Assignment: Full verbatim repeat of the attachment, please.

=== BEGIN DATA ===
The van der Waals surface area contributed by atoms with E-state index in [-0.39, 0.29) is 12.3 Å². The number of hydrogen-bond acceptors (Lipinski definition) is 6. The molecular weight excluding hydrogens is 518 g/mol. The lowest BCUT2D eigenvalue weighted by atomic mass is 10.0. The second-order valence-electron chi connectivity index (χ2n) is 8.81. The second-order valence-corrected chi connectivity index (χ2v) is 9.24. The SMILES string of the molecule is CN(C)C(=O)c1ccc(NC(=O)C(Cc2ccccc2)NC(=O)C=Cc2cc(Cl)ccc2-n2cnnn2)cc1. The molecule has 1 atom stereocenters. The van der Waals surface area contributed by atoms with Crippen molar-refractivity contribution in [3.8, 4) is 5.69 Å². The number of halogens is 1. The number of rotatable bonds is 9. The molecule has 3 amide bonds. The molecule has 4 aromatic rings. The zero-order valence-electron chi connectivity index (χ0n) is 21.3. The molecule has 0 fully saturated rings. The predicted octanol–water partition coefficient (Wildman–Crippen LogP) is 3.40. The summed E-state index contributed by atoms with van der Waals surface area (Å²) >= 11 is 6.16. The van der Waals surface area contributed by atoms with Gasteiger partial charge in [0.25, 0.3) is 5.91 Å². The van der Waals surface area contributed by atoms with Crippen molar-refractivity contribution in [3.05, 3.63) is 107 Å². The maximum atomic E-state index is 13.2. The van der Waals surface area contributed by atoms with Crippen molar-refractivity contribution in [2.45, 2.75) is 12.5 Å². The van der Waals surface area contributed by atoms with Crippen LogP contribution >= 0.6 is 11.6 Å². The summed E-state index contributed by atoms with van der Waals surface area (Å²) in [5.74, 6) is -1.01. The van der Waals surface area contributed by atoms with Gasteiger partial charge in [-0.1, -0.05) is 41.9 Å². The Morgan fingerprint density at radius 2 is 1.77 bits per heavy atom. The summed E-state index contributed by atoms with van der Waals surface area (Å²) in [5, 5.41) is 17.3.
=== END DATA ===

The van der Waals surface area contributed by atoms with E-state index in [-0.39, 0.29) is 12.3 Å². The number of hydrogen-bond acceptors (Lipinski definition) is 6. The molecular weight excluding hydrogens is 518 g/mol. The lowest BCUT2D eigenvalue weighted by atomic mass is 10.0. The second-order valence-electron chi connectivity index (χ2n) is 8.81. The second-order valence-corrected chi connectivity index (χ2v) is 9.24. The SMILES string of the molecule is CN(C)C(=O)c1ccc(NC(=O)C(Cc2ccccc2)NC(=O)C=Cc2cc(Cl)ccc2-n2cnnn2)cc1. The molecule has 1 atom stereocenters. The van der Waals surface area contributed by atoms with Crippen molar-refractivity contribution in [3.8, 4) is 5.69 Å². The number of halogens is 1. The number of rotatable bonds is 9. The molecule has 3 amide bonds. The molecule has 4 aromatic rings. The zero-order valence-electron chi connectivity index (χ0n) is 21.3. The molecule has 0 fully saturated rings. The predicted octanol–water partition coefficient (Wildman–Crippen LogP) is 3.40. The summed E-state index contributed by atoms with van der Waals surface area (Å²) >= 11 is 6.16. The van der Waals surface area contributed by atoms with Gasteiger partial charge in [0.25, 0.3) is 5.91 Å². The van der Waals surface area contributed by atoms with Crippen molar-refractivity contribution in [3.05, 3.63) is 107 Å². The maximum atomic E-state index is 13.2. The van der Waals surface area contributed by atoms with Crippen molar-refractivity contribution in [2.45, 2.75) is 12.5 Å². The van der Waals surface area contributed by atoms with Crippen LogP contribution >= 0.6 is 11.6 Å². The summed E-state index contributed by atoms with van der Waals surface area (Å²) in [5.74, 6) is -1.01. The van der Waals surface area contributed by atoms with Gasteiger partial charge in [-0.1, -0.05) is 41.9 Å². The Morgan fingerprint density at radius 2 is 1.77 bits per heavy atom. The summed E-state index contributed by atoms with van der Waals surface area (Å²) in [5, 5.41) is 17.3.